Wednesday, April 02, 2008
Lil Boosie - Da Beginning mixtape
The above line from the hook on "Somebody Gonna be My Victim" is the type of thing that makes me love Boosie right now. While it clearly has a different meaning when used by the man himself, many people can't take Lil Boosie seriously and look at me like I'm crazy when I tell them I listen to his music, without irony. It's not just his shrill, cartoonish voice that makes people scoff at him. He's a raw, unapologizing version of the Southern rapper; materialistic, violent, loud and unconcerned with anything except money. But he's really one of the only honest and fresh voices in rap, unafraid to put what's on his mind onto the ridiculously critical hip hop stage. Coming from Baton Rouge and having such incredible talent surrounding him (beats and rappers) helps him stand out, of course. But Boosie is all personality, talent and execution.
The new mixtape is a classic waiting to be adopted by the nerd-rap blogosphere, especially since Trill Ent. has been crowned the next rap dynasty. On Da Beginning, the production is so refreshing that it makes Boosie's rhymes so clear and even a little bit humble. Every track has some toned down, homemade element, like flutes, organs, hand claps, bluesy guitars or horns. All sounds that are strikingly different from the current state of rap production. In fact, Trill Entertainment's in-house producers produce banging club tracks on the regular, which makes this even more intriguing. I'm not sure who did the beats here (I don't hear Mouse's "Mouse ont he track, it'll make ya bounce back" tag?), but whoever it is was clearly listening to a lot of Pimp C. As we all know, Chad Butler (RIP) put these dudes on, but I've never really felt the influence of Pimp C as much on any other Trill Ent release as on this one. The woozy organs, laid back beats, guitars all sound perfect for a styrofoam cup and a big ass Cadillac.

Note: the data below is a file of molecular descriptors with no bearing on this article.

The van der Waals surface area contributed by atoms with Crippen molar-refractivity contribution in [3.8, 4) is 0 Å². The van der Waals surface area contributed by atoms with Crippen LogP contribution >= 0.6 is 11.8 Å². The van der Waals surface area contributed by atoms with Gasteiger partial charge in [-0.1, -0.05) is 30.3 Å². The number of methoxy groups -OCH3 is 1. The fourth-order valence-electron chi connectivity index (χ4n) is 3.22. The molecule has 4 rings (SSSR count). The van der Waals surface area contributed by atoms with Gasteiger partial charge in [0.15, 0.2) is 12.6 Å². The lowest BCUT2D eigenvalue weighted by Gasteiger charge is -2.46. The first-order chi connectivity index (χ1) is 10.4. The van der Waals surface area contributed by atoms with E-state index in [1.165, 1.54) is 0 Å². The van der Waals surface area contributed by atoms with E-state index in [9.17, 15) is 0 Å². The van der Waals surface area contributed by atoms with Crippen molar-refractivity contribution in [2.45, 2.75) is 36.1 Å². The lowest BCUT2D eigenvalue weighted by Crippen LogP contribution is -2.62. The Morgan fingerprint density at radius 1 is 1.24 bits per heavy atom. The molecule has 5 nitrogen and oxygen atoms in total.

Whoever is on the hook on "They Hatin" has the greatest nasally drawl ever, and the track is a perfect little posse cut to show just how dope this camp is. What's so exciting to me is that they can make songs like "Zoom" or "Wipe Me Down" but also they can make MUSIC, stuff that truly carries on the tradition of Pimp and Bun. "They Hatin" sounds like it's from some old mixtape by a bunch of Houston dudes that I've never heard of from 2000. Noz already told you about the political one, "Dirty World," which is another perfect example of why people who scoff at Boosie are mistaken. But it's not just the overt political track that proves Boosie's got stuff to say, he does it all over this mixtape. "I Ain't Comin Home Tonight" is a great storytelling track, a break-up song, and a sober moment for the perpetually flossing rapper, all in one. "Take My Pain Away" is a drug ballad about how he prays instead of whooping his bitch when things get rough. "Doin This 4 U" is the 'giving back to my hood' track but holds a little more poignancy knowing just exactly how hugely important this guy is to a whole lot of people in Baton Rouge and the rest of the South right now. This guy just basically threw his personality all over this thing and I'm eating it up completely. It's the type of thing that really tips a rapper from a regional sensation to a star, and maybe his recent spot on the cover of Fader is a sign. Either way, he deserves to be appreciated much more than in just a cursory, ironic sort of way.
Posted by Gardner at 2:14 PM